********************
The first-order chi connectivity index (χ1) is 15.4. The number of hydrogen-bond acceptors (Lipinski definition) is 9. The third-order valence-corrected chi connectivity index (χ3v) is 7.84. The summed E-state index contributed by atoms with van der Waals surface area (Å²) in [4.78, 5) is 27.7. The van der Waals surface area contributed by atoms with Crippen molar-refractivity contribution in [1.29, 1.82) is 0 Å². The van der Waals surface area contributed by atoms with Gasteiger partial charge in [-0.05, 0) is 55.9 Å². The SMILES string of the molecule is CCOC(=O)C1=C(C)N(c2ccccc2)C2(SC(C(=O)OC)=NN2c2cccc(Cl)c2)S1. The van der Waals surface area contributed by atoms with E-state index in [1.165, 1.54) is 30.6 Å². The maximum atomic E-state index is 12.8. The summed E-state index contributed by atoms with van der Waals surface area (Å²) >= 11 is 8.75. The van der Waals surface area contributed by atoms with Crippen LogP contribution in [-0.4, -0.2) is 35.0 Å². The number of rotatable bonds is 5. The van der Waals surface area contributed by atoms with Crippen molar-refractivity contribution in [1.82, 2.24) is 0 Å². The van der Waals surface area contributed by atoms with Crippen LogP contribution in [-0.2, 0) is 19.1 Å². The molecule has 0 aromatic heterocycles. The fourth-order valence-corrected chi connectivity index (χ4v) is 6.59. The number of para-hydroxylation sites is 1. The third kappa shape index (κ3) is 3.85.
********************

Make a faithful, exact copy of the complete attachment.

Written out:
The first-order chi connectivity index (χ1) is 15.4. The number of hydrogen-bond acceptors (Lipinski definition) is 9. The third-order valence-corrected chi connectivity index (χ3v) is 7.84. The summed E-state index contributed by atoms with van der Waals surface area (Å²) in [4.78, 5) is 27.7. The van der Waals surface area contributed by atoms with Crippen molar-refractivity contribution in [1.29, 1.82) is 0 Å². The van der Waals surface area contributed by atoms with Gasteiger partial charge in [-0.05, 0) is 55.9 Å². The SMILES string of the molecule is CCOC(=O)C1=C(C)N(c2ccccc2)C2(SC(C(=O)OC)=NN2c2cccc(Cl)c2)S1. The van der Waals surface area contributed by atoms with E-state index in [1.165, 1.54) is 30.6 Å². The maximum atomic E-state index is 12.8. The summed E-state index contributed by atoms with van der Waals surface area (Å²) >= 11 is 8.75. The van der Waals surface area contributed by atoms with Crippen LogP contribution in [-0.4, -0.2) is 35.0 Å². The number of rotatable bonds is 5. The van der Waals surface area contributed by atoms with Crippen molar-refractivity contribution in [1.82, 2.24) is 0 Å². The van der Waals surface area contributed by atoms with Crippen LogP contribution in [-0.2, 0) is 19.1 Å². The molecule has 0 aromatic heterocycles. The fourth-order valence-corrected chi connectivity index (χ4v) is 6.59. The number of para-hydroxylation sites is 1. The third kappa shape index (κ3) is 3.85.